T'was the night before Christmas, and all through the house, not a creature was stirring except for the low-lifes who make your computer life miserable.
Here are 3 Security Habits you need to adopt that will help protect you.
Piggybacking is the practice of inserting a different software app in the download of a desired software that someone may download.
One example of this is the Yahoo Toolbar that piggybacks on dozens of software apps. This software is innocuous and can help you if you want to use it. I don't. I like the toolbars I'm currently using just fine.
The problem is that there are other software apps that piggyback that range from annoying to damaging. Many of these apps don't show on the initial install screen so you don't have a chance to stop the install. Even worse is when these apps are deliberately hidden.
Lately, some perfectly good freeware has become the victim of spammers who infect it with spyware so be very careful when downloading freeware.
The answer? Always choose Custom Install so you can pick and choose what gets downloaded.
Avoid any window that pops up and offers you free access to live TV shows with the Zango toolbar. Zango supposedly pays for your access to premium content by showing you contextual advertising based on your browsing habits. If you choose, comparison shopping offers will then be shown to you in a sidebar by ShopperReports, another toolbar.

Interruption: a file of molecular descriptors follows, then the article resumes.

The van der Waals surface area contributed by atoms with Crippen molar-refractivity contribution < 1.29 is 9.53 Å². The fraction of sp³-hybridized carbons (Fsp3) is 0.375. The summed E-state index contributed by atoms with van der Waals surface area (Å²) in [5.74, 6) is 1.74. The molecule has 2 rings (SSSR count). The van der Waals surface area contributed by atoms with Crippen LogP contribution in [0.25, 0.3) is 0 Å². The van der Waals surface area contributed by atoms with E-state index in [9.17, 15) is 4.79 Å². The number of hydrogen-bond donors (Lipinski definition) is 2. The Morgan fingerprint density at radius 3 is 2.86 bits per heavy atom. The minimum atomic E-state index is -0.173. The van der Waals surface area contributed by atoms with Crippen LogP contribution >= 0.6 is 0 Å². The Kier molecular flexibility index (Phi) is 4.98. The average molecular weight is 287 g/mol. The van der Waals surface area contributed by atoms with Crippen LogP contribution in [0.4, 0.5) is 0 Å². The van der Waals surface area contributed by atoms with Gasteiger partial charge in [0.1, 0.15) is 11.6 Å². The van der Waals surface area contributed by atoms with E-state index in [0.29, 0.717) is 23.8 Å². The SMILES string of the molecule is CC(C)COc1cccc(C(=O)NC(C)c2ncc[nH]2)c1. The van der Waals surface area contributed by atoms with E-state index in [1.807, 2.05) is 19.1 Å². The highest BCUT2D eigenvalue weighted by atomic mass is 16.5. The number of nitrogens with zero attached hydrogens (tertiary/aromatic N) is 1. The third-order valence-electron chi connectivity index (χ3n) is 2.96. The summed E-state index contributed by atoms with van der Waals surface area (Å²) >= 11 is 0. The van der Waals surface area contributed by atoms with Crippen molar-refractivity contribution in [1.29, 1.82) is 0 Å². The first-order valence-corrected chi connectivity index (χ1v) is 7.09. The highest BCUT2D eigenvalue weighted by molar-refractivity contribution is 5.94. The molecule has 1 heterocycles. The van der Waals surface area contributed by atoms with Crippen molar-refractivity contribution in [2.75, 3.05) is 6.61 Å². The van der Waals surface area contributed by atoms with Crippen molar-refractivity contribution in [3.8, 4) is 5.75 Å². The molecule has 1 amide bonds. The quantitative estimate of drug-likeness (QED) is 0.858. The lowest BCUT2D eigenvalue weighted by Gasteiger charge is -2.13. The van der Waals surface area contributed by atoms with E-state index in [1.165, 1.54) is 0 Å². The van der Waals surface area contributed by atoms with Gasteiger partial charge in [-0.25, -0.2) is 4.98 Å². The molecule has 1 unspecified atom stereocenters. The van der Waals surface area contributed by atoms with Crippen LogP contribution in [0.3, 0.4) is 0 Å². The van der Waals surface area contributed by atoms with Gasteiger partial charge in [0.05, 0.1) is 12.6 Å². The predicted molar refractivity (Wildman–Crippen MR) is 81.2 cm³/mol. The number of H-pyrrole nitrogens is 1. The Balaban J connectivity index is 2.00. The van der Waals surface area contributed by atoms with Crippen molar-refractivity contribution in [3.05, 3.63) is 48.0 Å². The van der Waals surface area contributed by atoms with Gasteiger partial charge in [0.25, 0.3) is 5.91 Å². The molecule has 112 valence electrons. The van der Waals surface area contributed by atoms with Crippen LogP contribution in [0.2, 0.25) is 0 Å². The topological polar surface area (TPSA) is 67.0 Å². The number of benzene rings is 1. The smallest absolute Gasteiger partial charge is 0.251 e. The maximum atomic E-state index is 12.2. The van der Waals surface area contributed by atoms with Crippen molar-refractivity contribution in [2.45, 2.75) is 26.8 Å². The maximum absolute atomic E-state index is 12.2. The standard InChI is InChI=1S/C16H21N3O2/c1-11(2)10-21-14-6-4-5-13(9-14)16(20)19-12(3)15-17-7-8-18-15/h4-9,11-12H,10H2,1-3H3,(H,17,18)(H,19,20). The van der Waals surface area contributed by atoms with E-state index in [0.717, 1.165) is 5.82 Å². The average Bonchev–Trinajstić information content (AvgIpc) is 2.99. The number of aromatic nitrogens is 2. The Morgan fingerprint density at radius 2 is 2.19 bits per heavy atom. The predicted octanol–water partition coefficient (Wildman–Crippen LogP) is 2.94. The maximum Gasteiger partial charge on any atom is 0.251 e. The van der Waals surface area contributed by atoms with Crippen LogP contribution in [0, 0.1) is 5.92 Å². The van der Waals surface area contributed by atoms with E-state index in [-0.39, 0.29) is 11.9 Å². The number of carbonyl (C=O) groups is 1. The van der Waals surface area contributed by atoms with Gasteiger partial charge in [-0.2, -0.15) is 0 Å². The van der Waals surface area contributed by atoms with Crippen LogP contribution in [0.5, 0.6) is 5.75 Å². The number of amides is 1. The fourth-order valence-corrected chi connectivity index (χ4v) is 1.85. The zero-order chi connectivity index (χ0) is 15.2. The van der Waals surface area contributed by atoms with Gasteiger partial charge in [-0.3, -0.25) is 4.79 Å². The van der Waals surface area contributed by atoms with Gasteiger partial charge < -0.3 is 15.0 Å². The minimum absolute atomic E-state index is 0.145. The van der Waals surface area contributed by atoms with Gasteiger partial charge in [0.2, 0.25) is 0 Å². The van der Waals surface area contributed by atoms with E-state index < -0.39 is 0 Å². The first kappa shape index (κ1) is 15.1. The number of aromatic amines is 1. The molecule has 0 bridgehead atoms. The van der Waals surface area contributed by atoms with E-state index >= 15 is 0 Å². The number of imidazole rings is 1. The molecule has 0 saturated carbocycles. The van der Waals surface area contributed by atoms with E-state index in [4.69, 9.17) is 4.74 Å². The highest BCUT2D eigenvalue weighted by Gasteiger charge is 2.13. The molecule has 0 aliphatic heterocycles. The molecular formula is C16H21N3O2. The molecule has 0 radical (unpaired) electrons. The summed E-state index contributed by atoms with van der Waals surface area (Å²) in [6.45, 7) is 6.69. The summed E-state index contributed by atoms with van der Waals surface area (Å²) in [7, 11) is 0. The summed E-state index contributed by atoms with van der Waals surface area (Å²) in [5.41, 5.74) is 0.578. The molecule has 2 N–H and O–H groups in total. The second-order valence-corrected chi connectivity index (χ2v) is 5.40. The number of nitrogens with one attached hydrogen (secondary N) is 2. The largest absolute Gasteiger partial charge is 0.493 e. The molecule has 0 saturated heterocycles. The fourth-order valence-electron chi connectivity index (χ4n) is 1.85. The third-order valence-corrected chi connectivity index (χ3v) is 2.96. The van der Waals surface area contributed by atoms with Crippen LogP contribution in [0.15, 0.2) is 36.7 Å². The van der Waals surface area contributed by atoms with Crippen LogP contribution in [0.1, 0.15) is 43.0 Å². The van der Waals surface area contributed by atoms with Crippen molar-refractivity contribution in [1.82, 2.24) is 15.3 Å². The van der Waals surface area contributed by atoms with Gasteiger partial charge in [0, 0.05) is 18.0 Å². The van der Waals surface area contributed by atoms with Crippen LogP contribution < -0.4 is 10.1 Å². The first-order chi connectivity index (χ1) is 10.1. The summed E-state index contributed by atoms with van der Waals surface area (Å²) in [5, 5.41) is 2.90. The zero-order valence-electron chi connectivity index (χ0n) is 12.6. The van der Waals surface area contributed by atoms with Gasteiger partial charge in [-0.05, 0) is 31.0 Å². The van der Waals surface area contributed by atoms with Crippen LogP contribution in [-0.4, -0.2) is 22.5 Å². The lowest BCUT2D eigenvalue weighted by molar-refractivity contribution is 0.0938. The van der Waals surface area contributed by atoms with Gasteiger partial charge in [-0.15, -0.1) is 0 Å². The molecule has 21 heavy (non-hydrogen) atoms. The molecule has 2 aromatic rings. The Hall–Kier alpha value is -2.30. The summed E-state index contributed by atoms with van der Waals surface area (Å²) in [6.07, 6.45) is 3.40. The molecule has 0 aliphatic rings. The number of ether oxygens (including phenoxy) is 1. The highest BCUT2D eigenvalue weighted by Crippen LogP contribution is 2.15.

If you're an adult, you know nothing is free. If you keep up with Net news, you know that Zango was an adware company that declared bankruptcy last January. Blinkx, an A/V search engine purchased their assets.
Fortunately, both Zango and ShopperReports toolbars can be uninstalled using "Add or Remove Programs" in your Control Panel.
However, when confronted with the window asking if you want to install, and you click Cancel, another window pops up asking if you're sure you want to cancel the Zango install. Here's the tricky part. You have to click OK if you want to cancel (you click cancel if you want to continue. Read carefully before you click.
If you decide to save some money and purchase a refurbished iPod, even from a reputable seller, be careful.
Plug a USB cable into the device and to your computer and run a virus scan on the iPod. There's been anecdotal evidence about used or refurbished iPods having worms or viruses on them. That's because iPods and other devices like them store files. They can get infected too without the owner or retailer knowing they are.
Ben Franklin said: "In the beginning man makes the habits; in the end, the habits make the man." When it comes to computers, I'll paraphrase: "In the beginning the computer user makes the habits; in the end, the habits either destroy or maintain the computer."